Audrey Jean Knauer
Everyone has a favorite celebrity. In Knauer’s case, she was a big fan of Charles Bronson. OK, so we can’t blame her for liking the tough guy, even if he was responsible for five awful Death Wish films. But Knauer took her fandom a little too far by leaving $300,000 to a man she had never met or even corresponded with, upon her death in 1997. There were questions by her family regarding the legality of the will (in part because it was scribbled on top of a list of phone numbers, but mostly because they received absolutely nothing), but that didn’t stop Bronson from taking half of the money. Yes, Charles Bronson actually took $150,000 dollars that a complete had stranger left to him, apparently not seeing anything wrong with screwing over her family.
To be fair, Bronson planned to donate the money to charity, and Kaneur’s will even said that whatever money Bronson didn’t want, should go to a local library. However, Bronson was starting to suffer from Alzheimer’s, so his idea of charity at this point could have had very well came in the form of firearms for vigilante justice. Isn’t frankly a better way than to buy a few books for some library.
A lot of people own pets, and any responsible pet owner would want to ensure that their animals were cared for after they passed on. There’s nothing weird about that. However, some people, usually the ones with more money than they know what to do with, take that simple concept too far. That explains why, when Liebenstein died in 1991, she left a staggering 139 million Deutschmarks to her dog Gunther III and his heir Gunther IV. Now, no matter how many diamond studded collars and leashes you buy it’s still pretty damn hard to spend that much money to take care of a couple of dogs. Unless, of course, you ensure that your pets are given a private house, a personal maid, a limo with a chauffeur and a custom designed swimming pool.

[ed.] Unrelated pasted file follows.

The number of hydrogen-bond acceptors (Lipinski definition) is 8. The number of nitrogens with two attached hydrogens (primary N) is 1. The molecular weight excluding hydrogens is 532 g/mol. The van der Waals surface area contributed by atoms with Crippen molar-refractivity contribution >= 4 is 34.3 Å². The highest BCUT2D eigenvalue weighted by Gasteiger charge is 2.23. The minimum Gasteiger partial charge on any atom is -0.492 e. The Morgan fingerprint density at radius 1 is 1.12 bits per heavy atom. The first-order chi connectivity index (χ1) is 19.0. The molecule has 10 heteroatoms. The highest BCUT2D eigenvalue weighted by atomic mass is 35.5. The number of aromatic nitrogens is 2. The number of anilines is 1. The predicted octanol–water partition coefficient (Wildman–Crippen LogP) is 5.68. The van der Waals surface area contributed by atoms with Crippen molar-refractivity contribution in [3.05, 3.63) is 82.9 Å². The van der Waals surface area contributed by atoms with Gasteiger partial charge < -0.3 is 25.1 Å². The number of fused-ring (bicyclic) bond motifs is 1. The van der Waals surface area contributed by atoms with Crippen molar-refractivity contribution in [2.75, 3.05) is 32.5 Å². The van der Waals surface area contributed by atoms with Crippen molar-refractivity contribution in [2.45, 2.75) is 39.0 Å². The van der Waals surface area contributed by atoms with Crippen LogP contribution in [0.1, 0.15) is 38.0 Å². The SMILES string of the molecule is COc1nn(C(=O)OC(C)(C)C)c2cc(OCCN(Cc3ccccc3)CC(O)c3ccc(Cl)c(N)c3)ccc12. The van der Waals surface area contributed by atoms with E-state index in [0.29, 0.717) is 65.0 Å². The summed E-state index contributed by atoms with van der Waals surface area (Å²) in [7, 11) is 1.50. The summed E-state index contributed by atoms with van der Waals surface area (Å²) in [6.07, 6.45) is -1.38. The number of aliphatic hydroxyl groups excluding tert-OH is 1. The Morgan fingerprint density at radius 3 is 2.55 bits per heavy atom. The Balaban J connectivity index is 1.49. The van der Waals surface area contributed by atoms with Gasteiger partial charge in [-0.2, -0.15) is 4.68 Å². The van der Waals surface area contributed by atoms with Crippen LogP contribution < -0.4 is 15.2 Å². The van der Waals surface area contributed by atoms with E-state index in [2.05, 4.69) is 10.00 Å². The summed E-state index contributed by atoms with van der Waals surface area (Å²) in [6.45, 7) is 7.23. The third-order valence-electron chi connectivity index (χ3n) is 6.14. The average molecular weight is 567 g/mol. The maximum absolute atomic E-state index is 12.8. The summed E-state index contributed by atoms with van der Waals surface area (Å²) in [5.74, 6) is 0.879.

This raises many, many questions. First and foremost being why the German government allowed a couple of dogs to have a higher standard of living than basically anyone in East Germany. But once you accept that insanity you’re still left with a lot of questions. How do the dogs tell their chauffeur where to go? What exactly does a swimming pool designed for dogs look like? And who would possibly want to admit to having the job of maid for a couple of aristocratic canines?
All the wills we’ve looked at so far have been weird, but at least the desires behind them were grounded firmly in the real world. John Bowman stands alone as a man whose last wishes were made in order to prepare for what he felt was a supernatural inevitability. He believed that after his death, which came in 1891, he, his wife and their two daughters would be reincarnated together. He was also genuinely concerned that they would return rather hungry and therefore out of the $50,000 that was put towards maintaining his mansion and mausoleum a healthy chunk of it was set aside to ensure that servants prepared a nightly meal in case that was the night the Bowmans returned, reincarnated and starving.
So forget the dog maid mentioned above, because the people in charge of cooking, delivering and then disposing of meals, night after pointless night, have by far been the most embarrassing jobs out there. At least they did so, thankfully, the money for this venture ran out in 1950. Still, that’s over half a century of useless meal preparations. Details are sketchy, but we’d hope that the servants started to eat the meals for themselves when it became obvious Bowman wasn’t coming back to claim them. Or at the very least they hopefully just switched over to tossing bread and water on the table and going for a beer run, with the money saved. Either way, this is a bafflingly weird last request.
Written by Mark Hill – Copyrighted © www.weirdworm.com